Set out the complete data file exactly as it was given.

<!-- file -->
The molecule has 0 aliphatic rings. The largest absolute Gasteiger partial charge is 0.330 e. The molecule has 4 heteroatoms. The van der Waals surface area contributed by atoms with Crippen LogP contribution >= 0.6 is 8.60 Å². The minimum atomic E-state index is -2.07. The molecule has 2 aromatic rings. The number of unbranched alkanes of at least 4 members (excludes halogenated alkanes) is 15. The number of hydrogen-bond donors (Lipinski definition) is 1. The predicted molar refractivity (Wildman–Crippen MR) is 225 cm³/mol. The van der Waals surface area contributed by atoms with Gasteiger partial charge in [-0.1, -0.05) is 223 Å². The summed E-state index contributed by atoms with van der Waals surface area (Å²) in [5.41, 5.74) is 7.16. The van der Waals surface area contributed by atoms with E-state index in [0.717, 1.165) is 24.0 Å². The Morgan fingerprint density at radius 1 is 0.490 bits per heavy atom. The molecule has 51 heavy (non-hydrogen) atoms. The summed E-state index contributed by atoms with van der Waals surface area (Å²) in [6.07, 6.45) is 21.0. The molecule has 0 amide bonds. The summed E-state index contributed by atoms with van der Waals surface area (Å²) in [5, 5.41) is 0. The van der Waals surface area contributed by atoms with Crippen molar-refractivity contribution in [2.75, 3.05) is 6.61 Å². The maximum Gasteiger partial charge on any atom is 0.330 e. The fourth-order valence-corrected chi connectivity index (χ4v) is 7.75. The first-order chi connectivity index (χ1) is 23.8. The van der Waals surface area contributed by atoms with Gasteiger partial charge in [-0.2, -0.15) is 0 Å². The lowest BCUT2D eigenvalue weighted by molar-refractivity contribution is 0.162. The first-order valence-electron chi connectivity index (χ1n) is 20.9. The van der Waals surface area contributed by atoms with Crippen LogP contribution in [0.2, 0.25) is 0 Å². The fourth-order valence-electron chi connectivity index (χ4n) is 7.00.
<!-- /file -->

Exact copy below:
The molecule has 0 aliphatic rings. The largest absolute Gasteiger partial charge is 0.330 e. The molecule has 4 heteroatoms. The van der Waals surface area contributed by atoms with Crippen LogP contribution >= 0.6 is 8.60 Å². The minimum atomic E-state index is -2.07. The molecule has 2 aromatic rings. The number of unbranched alkanes of at least 4 members (excludes halogenated alkanes) is 15. The number of hydrogen-bond donors (Lipinski definition) is 1. The predicted molar refractivity (Wildman–Crippen MR) is 225 cm³/mol. The van der Waals surface area contributed by atoms with Gasteiger partial charge in [-0.1, -0.05) is 223 Å². The summed E-state index contributed by atoms with van der Waals surface area (Å²) in [5.41, 5.74) is 7.16. The van der Waals surface area contributed by atoms with E-state index in [0.717, 1.165) is 24.0 Å². The Morgan fingerprint density at radius 1 is 0.490 bits per heavy atom. The molecule has 51 heavy (non-hydrogen) atoms. The summed E-state index contributed by atoms with van der Waals surface area (Å²) in [6.07, 6.45) is 21.0. The molecule has 0 amide bonds. The summed E-state index contributed by atoms with van der Waals surface area (Å²) in [5, 5.41) is 0. The van der Waals surface area contributed by atoms with Crippen molar-refractivity contribution in [2.75, 3.05) is 6.61 Å². The maximum Gasteiger partial charge on any atom is 0.330 e. The fourth-order valence-corrected chi connectivity index (χ4v) is 7.75. The first-order chi connectivity index (χ1) is 23.8. The van der Waals surface area contributed by atoms with Gasteiger partial charge in [-0.2, -0.15) is 0 Å². The lowest BCUT2D eigenvalue weighted by molar-refractivity contribution is 0.162. The first-order valence-electron chi connectivity index (χ1n) is 20.9. The van der Waals surface area contributed by atoms with Crippen LogP contribution in [0.2, 0.25) is 0 Å². The fourth-order valence-electron chi connectivity index (χ4n) is 7.00.